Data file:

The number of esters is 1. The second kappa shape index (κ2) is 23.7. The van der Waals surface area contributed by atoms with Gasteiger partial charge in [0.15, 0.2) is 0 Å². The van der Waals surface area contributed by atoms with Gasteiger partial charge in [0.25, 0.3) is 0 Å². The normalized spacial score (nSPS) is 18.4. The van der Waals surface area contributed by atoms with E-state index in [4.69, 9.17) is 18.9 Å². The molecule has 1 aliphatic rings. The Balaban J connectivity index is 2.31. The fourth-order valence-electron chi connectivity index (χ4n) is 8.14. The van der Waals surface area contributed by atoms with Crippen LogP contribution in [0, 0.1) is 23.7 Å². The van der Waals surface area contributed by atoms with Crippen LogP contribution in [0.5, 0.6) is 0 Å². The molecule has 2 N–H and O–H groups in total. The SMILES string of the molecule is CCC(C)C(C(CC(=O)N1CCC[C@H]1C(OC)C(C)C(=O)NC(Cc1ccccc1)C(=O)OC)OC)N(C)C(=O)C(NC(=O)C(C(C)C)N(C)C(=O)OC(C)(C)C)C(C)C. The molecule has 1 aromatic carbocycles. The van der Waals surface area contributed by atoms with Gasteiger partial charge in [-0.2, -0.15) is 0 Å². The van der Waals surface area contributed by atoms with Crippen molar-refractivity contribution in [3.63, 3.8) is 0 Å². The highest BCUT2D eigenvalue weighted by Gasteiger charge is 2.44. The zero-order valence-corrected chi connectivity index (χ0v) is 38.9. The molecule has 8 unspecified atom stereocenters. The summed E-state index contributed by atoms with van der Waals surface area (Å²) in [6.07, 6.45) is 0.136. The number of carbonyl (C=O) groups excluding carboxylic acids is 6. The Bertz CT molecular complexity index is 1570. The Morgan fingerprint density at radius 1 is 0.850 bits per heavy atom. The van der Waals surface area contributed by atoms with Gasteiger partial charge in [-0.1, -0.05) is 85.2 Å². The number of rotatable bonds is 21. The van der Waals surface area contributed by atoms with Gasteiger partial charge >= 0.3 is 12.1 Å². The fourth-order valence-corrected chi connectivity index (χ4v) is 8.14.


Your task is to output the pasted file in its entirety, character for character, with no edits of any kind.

The number of esters is 1. The second kappa shape index (κ2) is 23.7. The van der Waals surface area contributed by atoms with Gasteiger partial charge in [0.15, 0.2) is 0 Å². The van der Waals surface area contributed by atoms with Gasteiger partial charge in [0.25, 0.3) is 0 Å². The normalized spacial score (nSPS) is 18.4. The van der Waals surface area contributed by atoms with E-state index in [4.69, 9.17) is 18.9 Å². The molecule has 1 aliphatic rings. The Balaban J connectivity index is 2.31. The fourth-order valence-electron chi connectivity index (χ4n) is 8.14. The van der Waals surface area contributed by atoms with Crippen LogP contribution in [0, 0.1) is 23.7 Å². The van der Waals surface area contributed by atoms with Crippen LogP contribution in [0.5, 0.6) is 0 Å². The molecule has 2 N–H and O–H groups in total. The SMILES string of the molecule is CCC(C)C(C(CC(=O)N1CCC[C@H]1C(OC)C(C)C(=O)NC(Cc1ccccc1)C(=O)OC)OC)N(C)C(=O)C(NC(=O)C(C(C)C)N(C)C(=O)OC(C)(C)C)C(C)C. The molecule has 1 aromatic carbocycles. The van der Waals surface area contributed by atoms with Gasteiger partial charge in [-0.2, -0.15) is 0 Å². The van der Waals surface area contributed by atoms with Crippen molar-refractivity contribution in [3.63, 3.8) is 0 Å². The highest BCUT2D eigenvalue weighted by Gasteiger charge is 2.44. The zero-order valence-corrected chi connectivity index (χ0v) is 38.9. The molecule has 8 unspecified atom stereocenters. The summed E-state index contributed by atoms with van der Waals surface area (Å²) in [6.07, 6.45) is 0.136. The number of carbonyl (C=O) groups excluding carboxylic acids is 6. The Bertz CT molecular complexity index is 1570. The Morgan fingerprint density at radius 1 is 0.850 bits per heavy atom. The van der Waals surface area contributed by atoms with Gasteiger partial charge in [-0.1, -0.05) is 85.2 Å². The number of rotatable bonds is 21. The van der Waals surface area contributed by atoms with Gasteiger partial charge >= 0.3 is 12.1 Å². The fourth-order valence-corrected chi connectivity index (χ4v) is 8.14.